In Remains of the Day, what differences are there between Stevens in the first and last chapters?  Is it me or has he not changed much at all ?

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dymatsuoka eNotes educator| Certified Educator

I think the main difference between Stevens at the beginning and end of the book is that, in reflecting on his past, he is aware that Lord Darlington, to whom he devoted his life, was not the great person that Stevens believed he was.  I also think you are right, however, in concluding that Stevens, despite this realization, has not changed much at all.

As a butler, Stevens believes that the best thing he can do in life is to "serve a great man who does important things" (see enotes link below).  Darlington was that man for him, and Stevens, who served him unquestioningly, feels that from his own perspective at least, he has done his job well.  Although he now realizes that Darlington was a Nazi sympathizer and pawn, he concludes that "the hard reality is, surely, that for the likes of you and I, there is little choice other than to leave our fate, ultimately, in the hands of those great gentlemen at the hub of this world who employ our services" (Day 6 - Evening).  Even though he now sees that Darlington's leadership was not always good, Stevens does not fault himself for having followed him.  As Stevens admits early in the book, he has "a reluctance to change too much of the old ways" (Prologue July 1956).  For Stevens, to efface himself in service of the "great men" remains his ultimate and unchanging standard.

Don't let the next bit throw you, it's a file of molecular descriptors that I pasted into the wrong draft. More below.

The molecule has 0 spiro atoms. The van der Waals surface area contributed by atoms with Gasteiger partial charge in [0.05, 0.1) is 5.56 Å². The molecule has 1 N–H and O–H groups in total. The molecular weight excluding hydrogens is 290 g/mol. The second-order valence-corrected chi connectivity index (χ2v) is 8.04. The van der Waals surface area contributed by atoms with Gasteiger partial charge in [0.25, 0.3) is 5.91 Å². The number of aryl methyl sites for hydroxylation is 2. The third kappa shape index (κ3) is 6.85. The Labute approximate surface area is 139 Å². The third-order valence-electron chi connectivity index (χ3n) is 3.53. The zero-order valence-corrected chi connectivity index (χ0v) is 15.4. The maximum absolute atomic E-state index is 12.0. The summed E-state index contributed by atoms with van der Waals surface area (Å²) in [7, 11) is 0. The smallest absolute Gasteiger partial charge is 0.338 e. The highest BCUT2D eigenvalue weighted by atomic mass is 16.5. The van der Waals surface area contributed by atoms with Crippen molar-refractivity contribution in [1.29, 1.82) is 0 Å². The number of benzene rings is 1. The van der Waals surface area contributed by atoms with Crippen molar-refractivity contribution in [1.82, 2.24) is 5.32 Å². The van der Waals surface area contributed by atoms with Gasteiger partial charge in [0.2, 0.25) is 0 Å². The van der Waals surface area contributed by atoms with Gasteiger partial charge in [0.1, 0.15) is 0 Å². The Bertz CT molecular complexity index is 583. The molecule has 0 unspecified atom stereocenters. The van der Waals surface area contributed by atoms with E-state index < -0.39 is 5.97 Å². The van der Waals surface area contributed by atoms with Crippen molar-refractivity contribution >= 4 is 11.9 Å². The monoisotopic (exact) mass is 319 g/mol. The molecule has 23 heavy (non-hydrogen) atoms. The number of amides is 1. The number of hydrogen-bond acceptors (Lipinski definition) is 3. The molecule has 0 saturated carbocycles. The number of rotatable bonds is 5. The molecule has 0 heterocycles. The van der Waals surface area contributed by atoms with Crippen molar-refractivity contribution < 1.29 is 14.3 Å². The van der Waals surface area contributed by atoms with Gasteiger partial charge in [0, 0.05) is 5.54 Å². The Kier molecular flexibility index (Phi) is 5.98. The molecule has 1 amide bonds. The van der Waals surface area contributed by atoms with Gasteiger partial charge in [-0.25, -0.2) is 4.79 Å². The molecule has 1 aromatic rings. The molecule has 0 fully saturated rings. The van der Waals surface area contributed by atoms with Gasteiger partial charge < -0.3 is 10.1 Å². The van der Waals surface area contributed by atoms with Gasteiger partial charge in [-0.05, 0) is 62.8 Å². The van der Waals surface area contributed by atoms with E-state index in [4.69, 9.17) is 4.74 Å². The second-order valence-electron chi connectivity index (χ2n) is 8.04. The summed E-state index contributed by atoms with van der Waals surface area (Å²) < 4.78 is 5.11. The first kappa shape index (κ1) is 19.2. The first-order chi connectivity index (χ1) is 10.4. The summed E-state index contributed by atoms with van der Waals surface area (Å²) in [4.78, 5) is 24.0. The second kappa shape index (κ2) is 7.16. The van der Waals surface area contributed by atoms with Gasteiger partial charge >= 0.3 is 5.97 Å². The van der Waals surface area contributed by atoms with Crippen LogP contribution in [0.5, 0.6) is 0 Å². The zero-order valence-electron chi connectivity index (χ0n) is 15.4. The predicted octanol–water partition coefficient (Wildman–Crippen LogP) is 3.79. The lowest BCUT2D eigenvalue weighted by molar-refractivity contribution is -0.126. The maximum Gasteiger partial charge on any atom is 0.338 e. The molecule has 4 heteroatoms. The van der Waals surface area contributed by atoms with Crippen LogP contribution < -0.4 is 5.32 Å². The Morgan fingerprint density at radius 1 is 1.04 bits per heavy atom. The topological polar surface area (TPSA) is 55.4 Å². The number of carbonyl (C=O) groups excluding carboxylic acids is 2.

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The Remains of the Day

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